RAM Won't Work On New Motherboard

9:53:00 PM |

If you upgraded your motherboard and CPU to a brand new one, you might encounter with some RAM problems. Either the system seems slower or the total amount of RAM is displayed less than the actual amount during bootup (when you just power-up the computer).

The problem usually occur if you upgraded from a 486 to a Pentium or from non-EDO RAM to EDO. There are a few things you should know. In the older motherboards, you can slot in any RAM of any amount and run them smoothly. However, newer Pentium motherboards handle EDO RAMs differently. Every EDO RAM slots must run in pairs. For example, you can't plug in a 8 meg RAM with a 16 meg RAM and expect them to run together, producing 24 meg. Instead, you must have 2 RAM slots that contains the same amount of RAM (8 meg+8 meg or 16 meg+16 meg e.g) to have them running together.
Also a reminder, you can't plug in a single 32 meg RAM to produce 32 meg. You need 2 16 meg RAMs to produce that amount. So if you need 96 meg, you must fill the the RAM banks with a combination of (16+16 meg) + (32+32 meg). In short, every RAM must run in pairs. They must be placed side-by-side. You can't place a combination of 16+32+16+32 to get 64 meg. You need to place the same amount side-by-side like this: 16+16+32+32. Most motherboard has 4 empty banks for you to place your RAM. Newer motherboards has 6 empty banks. Still, you have to run them in pairs.
Older motherboards and non-EDO RAM don't have to run under this principle. That is why when you upgrade to a newer motherboard, it might not work. Now, back to the problem. Open the cover of your PC and check whether you RAMs are place in pairs side-by-side or not. If not, rearrange them. If you found out you have a combination of a mixture of amounts like: 4+4+8+16 meg, you have to plug one out, buy a new matching one, and replace it. (In this case, take out the 8 meg and by a new 16 meg to produce 4+4+16+16. You can take out the 16 and buy an 8 but that will be downgrading, isn't it?)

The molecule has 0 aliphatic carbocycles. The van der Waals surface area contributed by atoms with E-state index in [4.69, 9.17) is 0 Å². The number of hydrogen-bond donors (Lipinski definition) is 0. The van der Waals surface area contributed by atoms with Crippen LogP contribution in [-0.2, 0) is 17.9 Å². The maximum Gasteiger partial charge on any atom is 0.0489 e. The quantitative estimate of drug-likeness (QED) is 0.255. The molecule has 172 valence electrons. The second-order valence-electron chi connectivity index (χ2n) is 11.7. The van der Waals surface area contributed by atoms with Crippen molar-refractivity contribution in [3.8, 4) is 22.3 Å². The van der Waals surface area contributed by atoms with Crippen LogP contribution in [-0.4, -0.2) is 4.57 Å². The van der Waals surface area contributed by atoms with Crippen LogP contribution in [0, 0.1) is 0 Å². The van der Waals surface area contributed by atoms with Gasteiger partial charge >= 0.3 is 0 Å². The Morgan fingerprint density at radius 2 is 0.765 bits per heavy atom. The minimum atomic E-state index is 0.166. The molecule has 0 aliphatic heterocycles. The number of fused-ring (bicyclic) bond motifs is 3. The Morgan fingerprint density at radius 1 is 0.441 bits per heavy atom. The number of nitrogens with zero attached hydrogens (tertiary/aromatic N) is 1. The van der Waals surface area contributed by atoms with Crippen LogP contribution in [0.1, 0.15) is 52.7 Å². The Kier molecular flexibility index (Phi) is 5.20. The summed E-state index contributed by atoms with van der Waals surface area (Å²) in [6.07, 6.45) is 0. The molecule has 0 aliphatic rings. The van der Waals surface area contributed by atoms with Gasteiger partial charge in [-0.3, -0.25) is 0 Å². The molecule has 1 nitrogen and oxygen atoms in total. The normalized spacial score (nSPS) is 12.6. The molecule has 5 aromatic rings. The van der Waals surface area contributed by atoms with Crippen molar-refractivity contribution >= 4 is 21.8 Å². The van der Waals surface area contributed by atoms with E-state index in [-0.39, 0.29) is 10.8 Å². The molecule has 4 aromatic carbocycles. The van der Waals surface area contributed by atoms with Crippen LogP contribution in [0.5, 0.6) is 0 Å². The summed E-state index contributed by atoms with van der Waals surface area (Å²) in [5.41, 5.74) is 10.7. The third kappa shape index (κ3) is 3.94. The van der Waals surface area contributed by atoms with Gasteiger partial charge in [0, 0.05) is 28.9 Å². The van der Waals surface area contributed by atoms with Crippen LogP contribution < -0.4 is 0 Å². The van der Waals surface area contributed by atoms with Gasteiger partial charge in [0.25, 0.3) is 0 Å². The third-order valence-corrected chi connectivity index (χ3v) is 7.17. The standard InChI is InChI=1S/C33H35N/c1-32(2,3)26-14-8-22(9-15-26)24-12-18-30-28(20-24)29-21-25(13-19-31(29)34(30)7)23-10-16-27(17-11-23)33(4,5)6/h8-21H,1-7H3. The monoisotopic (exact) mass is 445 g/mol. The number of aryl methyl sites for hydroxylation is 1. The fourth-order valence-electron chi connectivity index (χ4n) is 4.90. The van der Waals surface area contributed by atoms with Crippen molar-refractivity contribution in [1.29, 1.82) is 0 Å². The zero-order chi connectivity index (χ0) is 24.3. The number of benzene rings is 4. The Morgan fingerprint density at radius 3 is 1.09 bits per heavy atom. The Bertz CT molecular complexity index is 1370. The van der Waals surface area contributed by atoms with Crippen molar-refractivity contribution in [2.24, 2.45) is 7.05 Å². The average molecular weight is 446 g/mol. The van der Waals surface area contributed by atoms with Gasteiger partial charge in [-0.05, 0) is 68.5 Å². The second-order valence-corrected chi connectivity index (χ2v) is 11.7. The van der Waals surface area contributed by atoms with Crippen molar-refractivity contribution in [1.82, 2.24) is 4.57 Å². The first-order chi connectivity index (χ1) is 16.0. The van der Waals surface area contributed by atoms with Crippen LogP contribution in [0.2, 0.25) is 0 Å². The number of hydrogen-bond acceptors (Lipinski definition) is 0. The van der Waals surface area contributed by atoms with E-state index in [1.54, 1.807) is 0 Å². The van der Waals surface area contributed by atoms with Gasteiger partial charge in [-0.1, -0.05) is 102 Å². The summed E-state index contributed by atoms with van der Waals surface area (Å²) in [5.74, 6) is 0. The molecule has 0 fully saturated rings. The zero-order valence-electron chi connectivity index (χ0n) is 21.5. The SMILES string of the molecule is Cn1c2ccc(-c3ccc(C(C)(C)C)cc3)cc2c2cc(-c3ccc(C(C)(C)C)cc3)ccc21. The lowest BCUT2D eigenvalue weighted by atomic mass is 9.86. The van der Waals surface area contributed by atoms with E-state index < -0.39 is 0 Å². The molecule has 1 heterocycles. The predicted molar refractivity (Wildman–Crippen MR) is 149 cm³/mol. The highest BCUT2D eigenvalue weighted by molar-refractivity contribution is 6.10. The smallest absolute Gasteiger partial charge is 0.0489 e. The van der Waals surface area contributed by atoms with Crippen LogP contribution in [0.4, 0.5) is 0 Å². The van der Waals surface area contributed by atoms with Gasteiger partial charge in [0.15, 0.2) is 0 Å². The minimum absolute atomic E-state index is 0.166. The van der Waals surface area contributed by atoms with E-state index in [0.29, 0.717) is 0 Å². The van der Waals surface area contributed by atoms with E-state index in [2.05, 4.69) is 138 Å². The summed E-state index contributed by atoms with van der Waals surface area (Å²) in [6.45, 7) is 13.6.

This should solve the problem. Also another reminder. SDRAMs don't have to run in pairs. Older motherboard only has 1 empty bank for SDRAM (however, newer ones have more banks). If you want 64 SDRAM, just buy one single 64 SDRAM slot, plug it out, and there you are! But, remember, SDRAM won't work together with EDO. If you plug them in together, the computer will either identify the amount of EDO RAM or SDRAM you have, not both. And it will also only utilize one of them.
More Than 64 Meg RAM On HX Motherboard
It has been a myth that Windows 95 won't work with more than 64 meg RAM. That is not true. But older motherboards do have problems with more than 64 MB RAM.

Motherboards with the Intel HX chipsets is one of them. You can upgrade to more than 64 meg RAM but you must be careful. the Intel HX chipset is built in such a way it requires an additional tag RAM chip used to cached the main memory. The main memory is cached to speed up memory access. Now the problem here is, the tag chip is only capable of handling a maximum of 64 MB. If more than 64 MB is installed, only the first (from the bottom) 64 MB is cached.
Most operating systems uses RAM from top to bottom and since only the bottom one is cached, the OS is using the top uncached memory thus slowing down your system and not utilizing your RAM to the fullest.
Some motherboards have no spare tag RAM socket so I'm sorry to say, you only have a limit of 64 RAM. Some motherboards have an extra tag RAM socket. Just order one from your computer dealer, plug it in, and you can happily increased the maximum of cached RAM to 128 MB.

In short, always check how many tag RAM chips you have before buying more RAM than the maximum allows or it might slow down your system instead of speeding it up.